Goodwin’s Escape, with art by the incomparable Gene Ha, is a Batman tale without Batman present, focusing on a new employee at Arkham Asylum going crazy while trying to get famous controlling and then owning its famous patients, those dastardly no-goods from Joker to Killer Croc. By seeing himself both as like Batman and implicitly superior to Batman, his defeat and utter collapse resonates both as indictment of our belief in Batman’s resilience and criticism of the hubris it would take to see ones methods as superior. A deliberately weird, insoluble mix that turns Escape, a very short comic, into a puzzle game that can be played on forever.
That’s another best thing about Archie Goodwin’s Batman: you can look at these things forever. Goodwin wrote comics that allowed artists to shine with their own light, to make shadows in their own shapes. What he does with Marshall Rogers in Siege is some of Rogers most full-bodied work. The dialogue-less panels and passages drawn by Howard Chaykin in Judgment Day (the comic that taught me to spell judgment without an e in the middle) look confidently modern to this day. The Romantic dynamism and balletic arrangements Goodwin achieves with Alex Toth, in Death Flies the Haunted Sky! The dense, gravitational pull of atmosphere in, The Devil’s Trumpet, his comic with José Muñoz! Nothing captures the enormity of childhood in the fashion of Heroes, with Gary Giani.
Archie Goodwin wrote adult Batman comics for kids. These are kids’ comics. They deal with adult concerns, adult emotions, adult politics, because kids have to deal with those every day. Kids have to deal with their own emotions, politics, social dynamics, understanding of family, sexuality, and violence every day, but they are no less subject to these factors in their adult states because we, as adults, surround them with our anxieties, our indulgences, our allowances and systems.
Ghost Mountain Midnight! is not only about a young woman kidnapped by her family, to be returned home and sacrificed to a maybe-monster cursing their land. That is every kid who was ever dragged anywhere unpleasant by their family, especially by their family’s aggressive pursuit of damaging religion. It is about the rigidity of family and the old family home. It is no mistake that this story takes place during the time Bruce Wayne lived far from his family mansion, in the middle of the city instead of just outside its edges.
When friends and adult children try to take the responsibilities of their pals and parents on themselves, unto the point of self-mutilation, in Obligation, with Dan Jurgens, this is an outlet and a mirror for children, for all of us and even for the child inside many of us adults, to see the absurdity even clearer than Batman himself can. How many of the blows and burns and stabs Bruce Wayne incurs every night are on behalf of his parents, on behalf of the society do-gooders, a prominent doctor and his wife, patrons of the arts and engineering, who can no longer do good because they are dead?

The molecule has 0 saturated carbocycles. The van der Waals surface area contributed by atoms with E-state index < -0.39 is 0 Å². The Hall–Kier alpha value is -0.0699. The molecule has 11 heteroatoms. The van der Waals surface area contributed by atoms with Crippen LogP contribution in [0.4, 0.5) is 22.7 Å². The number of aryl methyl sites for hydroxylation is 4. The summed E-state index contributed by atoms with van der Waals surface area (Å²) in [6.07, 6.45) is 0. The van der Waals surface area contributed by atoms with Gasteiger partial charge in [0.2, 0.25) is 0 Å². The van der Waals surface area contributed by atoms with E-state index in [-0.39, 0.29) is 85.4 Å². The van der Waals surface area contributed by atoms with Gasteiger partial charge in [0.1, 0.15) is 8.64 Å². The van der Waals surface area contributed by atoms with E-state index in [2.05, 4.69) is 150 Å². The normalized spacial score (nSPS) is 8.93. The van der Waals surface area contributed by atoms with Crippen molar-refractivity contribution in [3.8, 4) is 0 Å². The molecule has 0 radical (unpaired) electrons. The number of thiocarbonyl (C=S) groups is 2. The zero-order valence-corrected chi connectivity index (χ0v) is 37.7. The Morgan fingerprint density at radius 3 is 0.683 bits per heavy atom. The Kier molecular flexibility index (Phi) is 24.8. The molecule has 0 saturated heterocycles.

Bruce Wayne is nearly defeated in Siege because he is still, nightly, donning a homemade version of his daddy’s party costume, a thing meant to be worn one night for laughs.
Archie Goodwin wrote Batman for over twenty-five years, and from page one to the last, his Batman is trying to save kids, young adults, old optimists, the kids and kid-inside-of-us reading the comics. He lets Alfred go look for a monster, so as not to jeopardize his dual identity, but also because he trusts Alfred, and Alfred gets hurt. He pushes at Commissioner Gordon as Bruce Wayne to stop him from being too much at risk. He relies on Robin’s resilience even as he knows he has helped put Robin in constant danger. Robbie, in Heroes, is rescued by Batman, but within the rescue, realizes his hard-working father is a good man and man who saves lives. Wyndham Vane, in Escape, that surname so close to and so mocking of Bruce’s own, has no urge to save or protect. He is every ugly criticism of Batman that does not take in enough perspective to see he is trying to save us all.
Archie Goodwin never dealt with the question of why Batman would not murder the Joker the moment the killer turned his back. Nor, any other vicious murderer or torture addict or desperate religious family on their last string before the sword of Damocles falls. You cannot save everybody if you sacrifice someone. Human sacrifice does not work.
Archie Goodwin never has to ask, in a comic, why Batman does not murder, because what kind of Batman would that be?
In the Night, He Listens